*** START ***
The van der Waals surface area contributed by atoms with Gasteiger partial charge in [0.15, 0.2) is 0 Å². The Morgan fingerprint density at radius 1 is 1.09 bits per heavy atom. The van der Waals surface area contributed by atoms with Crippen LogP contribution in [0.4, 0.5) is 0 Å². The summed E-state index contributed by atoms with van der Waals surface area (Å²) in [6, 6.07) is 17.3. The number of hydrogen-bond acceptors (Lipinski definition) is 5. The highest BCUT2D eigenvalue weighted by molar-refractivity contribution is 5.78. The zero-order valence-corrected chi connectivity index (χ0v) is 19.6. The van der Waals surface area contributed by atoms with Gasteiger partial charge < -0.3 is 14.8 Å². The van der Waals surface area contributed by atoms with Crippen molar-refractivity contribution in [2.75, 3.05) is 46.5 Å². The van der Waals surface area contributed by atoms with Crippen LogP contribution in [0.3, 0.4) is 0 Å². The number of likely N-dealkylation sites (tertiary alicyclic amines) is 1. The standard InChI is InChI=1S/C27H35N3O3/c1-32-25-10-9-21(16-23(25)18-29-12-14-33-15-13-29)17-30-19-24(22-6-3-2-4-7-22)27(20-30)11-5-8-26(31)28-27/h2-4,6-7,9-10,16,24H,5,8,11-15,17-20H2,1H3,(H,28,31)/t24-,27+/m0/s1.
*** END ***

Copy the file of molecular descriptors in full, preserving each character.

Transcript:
The van der Waals surface area contributed by atoms with Gasteiger partial charge in [0.15, 0.2) is 0 Å². The Morgan fingerprint density at radius 1 is 1.09 bits per heavy atom. The van der Waals surface area contributed by atoms with Crippen LogP contribution in [0.4, 0.5) is 0 Å². The summed E-state index contributed by atoms with van der Waals surface area (Å²) in [6, 6.07) is 17.3. The number of hydrogen-bond acceptors (Lipinski definition) is 5. The highest BCUT2D eigenvalue weighted by molar-refractivity contribution is 5.78. The zero-order valence-corrected chi connectivity index (χ0v) is 19.6. The van der Waals surface area contributed by atoms with Gasteiger partial charge < -0.3 is 14.8 Å². The van der Waals surface area contributed by atoms with Crippen molar-refractivity contribution in [2.75, 3.05) is 46.5 Å². The van der Waals surface area contributed by atoms with Crippen LogP contribution in [0.3, 0.4) is 0 Å². The number of likely N-dealkylation sites (tertiary alicyclic amines) is 1. The standard InChI is InChI=1S/C27H35N3O3/c1-32-25-10-9-21(16-23(25)18-29-12-14-33-15-13-29)17-30-19-24(22-6-3-2-4-7-22)27(20-30)11-5-8-26(31)28-27/h2-4,6-7,9-10,16,24H,5,8,11-15,17-20H2,1H3,(H,28,31)/t24-,27+/m0/s1.